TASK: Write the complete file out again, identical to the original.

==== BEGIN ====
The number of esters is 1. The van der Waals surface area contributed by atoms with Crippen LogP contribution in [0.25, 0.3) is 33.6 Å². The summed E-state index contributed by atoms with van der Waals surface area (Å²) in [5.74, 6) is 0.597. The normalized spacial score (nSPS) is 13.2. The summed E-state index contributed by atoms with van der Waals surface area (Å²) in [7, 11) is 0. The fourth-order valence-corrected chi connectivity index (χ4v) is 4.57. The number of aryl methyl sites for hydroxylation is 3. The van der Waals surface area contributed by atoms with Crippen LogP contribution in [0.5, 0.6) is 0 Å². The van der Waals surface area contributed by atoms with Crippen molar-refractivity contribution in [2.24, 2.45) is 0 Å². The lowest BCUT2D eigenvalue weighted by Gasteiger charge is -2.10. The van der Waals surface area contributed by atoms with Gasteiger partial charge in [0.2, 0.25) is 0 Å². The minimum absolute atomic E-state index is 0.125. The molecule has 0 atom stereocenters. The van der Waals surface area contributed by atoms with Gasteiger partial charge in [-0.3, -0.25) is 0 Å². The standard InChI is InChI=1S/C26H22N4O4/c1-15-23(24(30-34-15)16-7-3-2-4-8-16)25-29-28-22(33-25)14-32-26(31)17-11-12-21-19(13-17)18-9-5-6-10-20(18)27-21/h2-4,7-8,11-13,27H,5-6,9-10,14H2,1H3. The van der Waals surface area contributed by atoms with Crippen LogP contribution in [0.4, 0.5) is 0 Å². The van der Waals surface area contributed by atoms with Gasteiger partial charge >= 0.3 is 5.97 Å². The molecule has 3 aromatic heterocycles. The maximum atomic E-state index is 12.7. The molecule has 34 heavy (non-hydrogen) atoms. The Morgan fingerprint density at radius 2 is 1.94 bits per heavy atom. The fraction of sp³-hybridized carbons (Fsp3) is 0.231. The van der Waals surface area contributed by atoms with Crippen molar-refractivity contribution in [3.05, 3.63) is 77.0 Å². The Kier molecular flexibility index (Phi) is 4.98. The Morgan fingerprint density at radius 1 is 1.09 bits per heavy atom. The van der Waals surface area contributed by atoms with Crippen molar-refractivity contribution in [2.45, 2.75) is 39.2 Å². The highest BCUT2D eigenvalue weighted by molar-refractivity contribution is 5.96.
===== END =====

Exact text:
The number of esters is 1. The van der Waals surface area contributed by atoms with Crippen LogP contribution in [0.25, 0.3) is 33.6 Å². The summed E-state index contributed by atoms with van der Waals surface area (Å²) in [5.74, 6) is 0.597. The normalized spacial score (nSPS) is 13.2. The summed E-state index contributed by atoms with van der Waals surface area (Å²) in [7, 11) is 0. The fourth-order valence-corrected chi connectivity index (χ4v) is 4.57. The number of aryl methyl sites for hydroxylation is 3. The van der Waals surface area contributed by atoms with Crippen LogP contribution in [0.5, 0.6) is 0 Å². The van der Waals surface area contributed by atoms with Crippen molar-refractivity contribution in [2.24, 2.45) is 0 Å². The lowest BCUT2D eigenvalue weighted by Gasteiger charge is -2.10. The van der Waals surface area contributed by atoms with Gasteiger partial charge in [0.2, 0.25) is 0 Å². The minimum absolute atomic E-state index is 0.125. The molecule has 0 atom stereocenters. The van der Waals surface area contributed by atoms with Gasteiger partial charge in [-0.3, -0.25) is 0 Å². The standard InChI is InChI=1S/C26H22N4O4/c1-15-23(24(30-34-15)16-7-3-2-4-8-16)25-29-28-22(33-25)14-32-26(31)17-11-12-21-19(13-17)18-9-5-6-10-20(18)27-21/h2-4,7-8,11-13,27H,5-6,9-10,14H2,1H3. The van der Waals surface area contributed by atoms with Crippen LogP contribution in [0.4, 0.5) is 0 Å². The van der Waals surface area contributed by atoms with Gasteiger partial charge >= 0.3 is 5.97 Å². The molecule has 3 aromatic heterocycles. The maximum atomic E-state index is 12.7. The molecule has 34 heavy (non-hydrogen) atoms. The Morgan fingerprint density at radius 2 is 1.94 bits per heavy atom. The fraction of sp³-hybridized carbons (Fsp3) is 0.231. The van der Waals surface area contributed by atoms with Crippen molar-refractivity contribution in [3.05, 3.63) is 77.0 Å². The Kier molecular flexibility index (Phi) is 4.98. The Morgan fingerprint density at radius 1 is 1.09 bits per heavy atom. The van der Waals surface area contributed by atoms with Crippen molar-refractivity contribution in [2.45, 2.75) is 39.2 Å². The highest BCUT2D eigenvalue weighted by molar-refractivity contribution is 5.96.